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Headline: Danger: Rip currents!

By A Treasure Coast essay by Paul Janensch

http://stream.publicbroadcasting.net/production/mp3/wqcs/local-wqcs-927314.mp3

Fort Pierce, FL – One of my favorite places to swim along the Treasure Coast is the beach at Round Island Park at the south end of Indian River County. So I was distressed that on just one day five people had to be rescued there after being swept seaward by powerful rip currents. It just shows how dangerous rip currents can be. One of the five was a woman who had to be taken to the hospital. Two of them were a man and a woman who tried to save her. Later that day a 13-year-old girl and her father also were caught in a rip current. All were rescued by lifeguards. Just six days before that, some 13 swimmers were rescued from rip currents at public beaches in St. Lucie and Martin counties. Nine of them were at Stuart Beach. A rip current is a channel of water rushing away from the shore. Rip currents can be the result of storms in the Atlantic, which are common this time of year. The best advice is to swim only where lifeguards are on duty. Never swim alone. Stay out of the water if red flags are flying. If you get caught in a rip current, stay calm. Don't try to swim against the current. Instead, swim parallel to the beach. Once you are out of the rip current, head for shore. In Florida, rip currents kill more people every year than thunderstorms, hurricanes and tornados combined. Don't be one of them. For 88.9 FM, this is Paul Janensch.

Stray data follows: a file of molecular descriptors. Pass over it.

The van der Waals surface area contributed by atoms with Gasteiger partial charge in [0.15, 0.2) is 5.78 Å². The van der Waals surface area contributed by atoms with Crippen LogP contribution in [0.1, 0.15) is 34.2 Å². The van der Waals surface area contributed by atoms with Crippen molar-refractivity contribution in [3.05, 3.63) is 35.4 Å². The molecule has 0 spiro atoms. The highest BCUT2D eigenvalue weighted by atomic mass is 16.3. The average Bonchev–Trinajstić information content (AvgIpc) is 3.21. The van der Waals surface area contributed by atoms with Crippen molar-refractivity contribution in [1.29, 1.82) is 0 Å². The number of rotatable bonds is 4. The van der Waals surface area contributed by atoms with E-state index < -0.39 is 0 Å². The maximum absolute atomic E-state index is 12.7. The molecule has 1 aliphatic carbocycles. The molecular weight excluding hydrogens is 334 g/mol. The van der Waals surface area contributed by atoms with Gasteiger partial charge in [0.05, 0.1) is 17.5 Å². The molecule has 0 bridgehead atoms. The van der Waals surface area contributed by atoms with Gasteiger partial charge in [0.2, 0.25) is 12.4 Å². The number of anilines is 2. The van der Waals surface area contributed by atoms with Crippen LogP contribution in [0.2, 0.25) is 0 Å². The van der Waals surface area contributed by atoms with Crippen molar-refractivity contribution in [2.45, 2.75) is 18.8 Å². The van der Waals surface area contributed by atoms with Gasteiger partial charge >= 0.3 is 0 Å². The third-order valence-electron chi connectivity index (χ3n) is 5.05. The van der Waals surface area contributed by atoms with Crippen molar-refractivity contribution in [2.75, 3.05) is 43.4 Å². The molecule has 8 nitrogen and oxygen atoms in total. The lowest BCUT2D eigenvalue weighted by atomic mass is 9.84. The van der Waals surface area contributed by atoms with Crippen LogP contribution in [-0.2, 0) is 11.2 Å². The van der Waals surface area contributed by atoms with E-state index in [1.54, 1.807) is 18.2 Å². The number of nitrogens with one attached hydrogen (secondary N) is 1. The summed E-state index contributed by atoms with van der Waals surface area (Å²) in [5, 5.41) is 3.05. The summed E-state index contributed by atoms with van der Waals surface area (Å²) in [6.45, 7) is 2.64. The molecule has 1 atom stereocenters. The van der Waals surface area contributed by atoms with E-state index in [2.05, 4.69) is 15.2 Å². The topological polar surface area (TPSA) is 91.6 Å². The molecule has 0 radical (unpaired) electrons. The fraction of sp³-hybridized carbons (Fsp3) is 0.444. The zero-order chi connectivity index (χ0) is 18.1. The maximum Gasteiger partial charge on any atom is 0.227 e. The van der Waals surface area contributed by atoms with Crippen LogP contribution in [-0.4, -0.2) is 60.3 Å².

Treasure Coast essayist Paul Janensch was a newspaper editor and taught journalism at Quinnipiac University in Connecticut.